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Japan PM dissolves parliament

The Japanese prime minister Taro Aso has dissolved the powerful lower house of parliament, setting the stage for national elections next month.

Japan's Prime Minister Taro Aso pauses while speaking to Liberal Democratic Party members during the party legislators' meeting at the LDP headquarters in Tokyo on July 21, 2009.
Japan's Prime Minister Taro Aso pauses while speaking to Liberal Democratic Party members during the party legislators' meeting at the LDP headquarters in Tokyo on July 21, 2009.

The Japanese prime minister Taro Aso has dissolved the powerful lower house of parliament, setting the stage for national elections next month that could transform the country's political power structure. In Japan, the prime minister can decide when to disband parliament and call a general election. Mr Aso had postponed doing so in the hope that his low approval ratings would recover, but after his party was routed in local elections last week he announced the elections for parliament's lower house would be held Aug 30.

The country's political parties quickly shifted into election mode, holding rallies of their legislators. Japan's opposition leader vowed the elections would be "historic". The ruling Liberal Democratic Party has maintained a majority in the lower house for most of the past 50 years, allowing it to dominate the legislative process and select the prime minister and cabinet members from party ranks. Recent opinion polls show the next election could be different, with many voters saying they will support the opposition.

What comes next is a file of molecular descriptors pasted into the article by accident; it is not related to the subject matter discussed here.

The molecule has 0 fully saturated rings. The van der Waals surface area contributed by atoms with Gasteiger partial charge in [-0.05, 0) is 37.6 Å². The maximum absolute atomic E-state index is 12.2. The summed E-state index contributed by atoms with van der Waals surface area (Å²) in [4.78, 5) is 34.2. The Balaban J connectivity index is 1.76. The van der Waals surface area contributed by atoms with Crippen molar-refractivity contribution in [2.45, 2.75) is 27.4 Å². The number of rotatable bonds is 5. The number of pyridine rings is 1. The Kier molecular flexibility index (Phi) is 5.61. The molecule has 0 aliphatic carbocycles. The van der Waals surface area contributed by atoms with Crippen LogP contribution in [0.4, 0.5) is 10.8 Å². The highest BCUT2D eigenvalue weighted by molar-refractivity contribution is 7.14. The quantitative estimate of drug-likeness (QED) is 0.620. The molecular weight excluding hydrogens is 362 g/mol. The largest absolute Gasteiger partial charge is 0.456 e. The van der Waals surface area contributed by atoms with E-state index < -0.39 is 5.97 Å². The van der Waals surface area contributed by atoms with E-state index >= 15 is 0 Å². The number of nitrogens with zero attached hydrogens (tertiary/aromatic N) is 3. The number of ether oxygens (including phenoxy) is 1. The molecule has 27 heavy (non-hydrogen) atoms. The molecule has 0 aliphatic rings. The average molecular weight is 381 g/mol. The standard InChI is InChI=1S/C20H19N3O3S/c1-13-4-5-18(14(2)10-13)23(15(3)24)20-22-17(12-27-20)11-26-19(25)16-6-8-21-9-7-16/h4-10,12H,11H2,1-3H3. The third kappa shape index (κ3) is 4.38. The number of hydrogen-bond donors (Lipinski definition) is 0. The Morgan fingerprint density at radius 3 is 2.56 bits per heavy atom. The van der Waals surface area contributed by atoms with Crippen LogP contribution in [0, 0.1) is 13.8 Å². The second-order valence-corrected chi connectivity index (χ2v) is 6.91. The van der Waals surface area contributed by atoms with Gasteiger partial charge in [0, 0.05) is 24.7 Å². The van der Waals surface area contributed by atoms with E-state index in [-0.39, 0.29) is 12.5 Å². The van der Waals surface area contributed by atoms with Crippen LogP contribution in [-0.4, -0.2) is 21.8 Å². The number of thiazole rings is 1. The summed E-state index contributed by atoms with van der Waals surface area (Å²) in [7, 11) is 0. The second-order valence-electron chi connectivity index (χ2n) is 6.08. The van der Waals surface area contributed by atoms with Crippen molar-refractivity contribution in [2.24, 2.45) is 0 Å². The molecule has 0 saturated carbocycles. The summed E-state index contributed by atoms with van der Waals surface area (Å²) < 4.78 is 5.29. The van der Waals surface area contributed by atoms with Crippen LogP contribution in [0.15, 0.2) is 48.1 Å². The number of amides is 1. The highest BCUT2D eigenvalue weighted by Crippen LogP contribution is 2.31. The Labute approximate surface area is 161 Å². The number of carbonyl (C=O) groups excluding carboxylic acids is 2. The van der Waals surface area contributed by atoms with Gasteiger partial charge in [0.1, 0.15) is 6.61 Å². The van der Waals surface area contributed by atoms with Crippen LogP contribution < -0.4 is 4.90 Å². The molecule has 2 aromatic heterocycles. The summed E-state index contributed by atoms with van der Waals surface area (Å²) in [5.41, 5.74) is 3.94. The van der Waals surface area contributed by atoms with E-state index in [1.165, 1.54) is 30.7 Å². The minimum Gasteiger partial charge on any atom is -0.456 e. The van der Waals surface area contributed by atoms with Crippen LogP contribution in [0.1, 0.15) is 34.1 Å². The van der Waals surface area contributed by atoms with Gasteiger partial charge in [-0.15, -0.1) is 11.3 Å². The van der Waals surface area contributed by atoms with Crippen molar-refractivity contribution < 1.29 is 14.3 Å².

This has happened repeatedly in local elections, where the Liberal Democrats have suffered a string of defeats. "The feelings and complaints of the people have been demonstrated in the recent elections. We must sincerely reflect on this and are determined to make a fresh start," Mr Aso told party legislators. At an upbeat meeting of the biggest opposition party, the Democratic Party of Japan, party leader Yukio Hatoyama said the election would lead to a major change in Japanese politics for the first time in decades.

"This is not just a matter of drawing the curtain on the Liberal Democrats. It is not as small as that," he said. "We must go into this election with a feeling of our historic mission." Several recent polls have indicated broad support for the Democrats. Fifty-six per cent of voters said they wanted the Democrats to take power, with just 23 per cent supporting the ruling party, according to a poll published on Monday in the Mainichi newspaper.

In a poll by the Asahi newspaper, 49 per cent backed a new government led by the Democrats and 22 per cent wanted Mr Aso's party to stay in power. The Democrats favour a more independent stance from the US, smaller government and more international peacekeeping missions for Japan's military. *AP